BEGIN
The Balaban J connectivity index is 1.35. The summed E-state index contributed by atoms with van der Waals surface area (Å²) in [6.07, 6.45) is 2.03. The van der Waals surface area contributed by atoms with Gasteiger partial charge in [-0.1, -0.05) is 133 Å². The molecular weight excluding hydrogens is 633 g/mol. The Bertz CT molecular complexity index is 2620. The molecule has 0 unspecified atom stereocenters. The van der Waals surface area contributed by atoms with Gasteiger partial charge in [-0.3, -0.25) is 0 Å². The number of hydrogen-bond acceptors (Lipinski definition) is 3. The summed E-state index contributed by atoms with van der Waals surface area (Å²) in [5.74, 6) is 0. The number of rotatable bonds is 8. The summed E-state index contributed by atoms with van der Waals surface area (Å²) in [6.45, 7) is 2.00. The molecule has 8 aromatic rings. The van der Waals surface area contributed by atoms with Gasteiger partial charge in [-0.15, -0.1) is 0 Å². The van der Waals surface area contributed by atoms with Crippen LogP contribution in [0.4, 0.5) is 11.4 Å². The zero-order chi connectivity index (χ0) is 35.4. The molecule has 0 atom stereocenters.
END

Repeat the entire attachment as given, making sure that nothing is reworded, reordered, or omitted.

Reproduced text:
The Balaban J connectivity index is 1.35. The summed E-state index contributed by atoms with van der Waals surface area (Å²) in [6.07, 6.45) is 2.03. The van der Waals surface area contributed by atoms with Gasteiger partial charge in [-0.1, -0.05) is 133 Å². The molecular weight excluding hydrogens is 633 g/mol. The Bertz CT molecular complexity index is 2620. The molecule has 0 unspecified atom stereocenters. The van der Waals surface area contributed by atoms with Gasteiger partial charge in [-0.3, -0.25) is 0 Å². The number of hydrogen-bond acceptors (Lipinski definition) is 3. The summed E-state index contributed by atoms with van der Waals surface area (Å²) in [5.74, 6) is 0. The number of rotatable bonds is 8. The summed E-state index contributed by atoms with van der Waals surface area (Å²) in [6.45, 7) is 2.00. The molecule has 8 aromatic rings. The van der Waals surface area contributed by atoms with Gasteiger partial charge in [-0.15, -0.1) is 0 Å². The van der Waals surface area contributed by atoms with Crippen LogP contribution in [0.4, 0.5) is 11.4 Å². The zero-order chi connectivity index (χ0) is 35.4. The molecule has 0 atom stereocenters.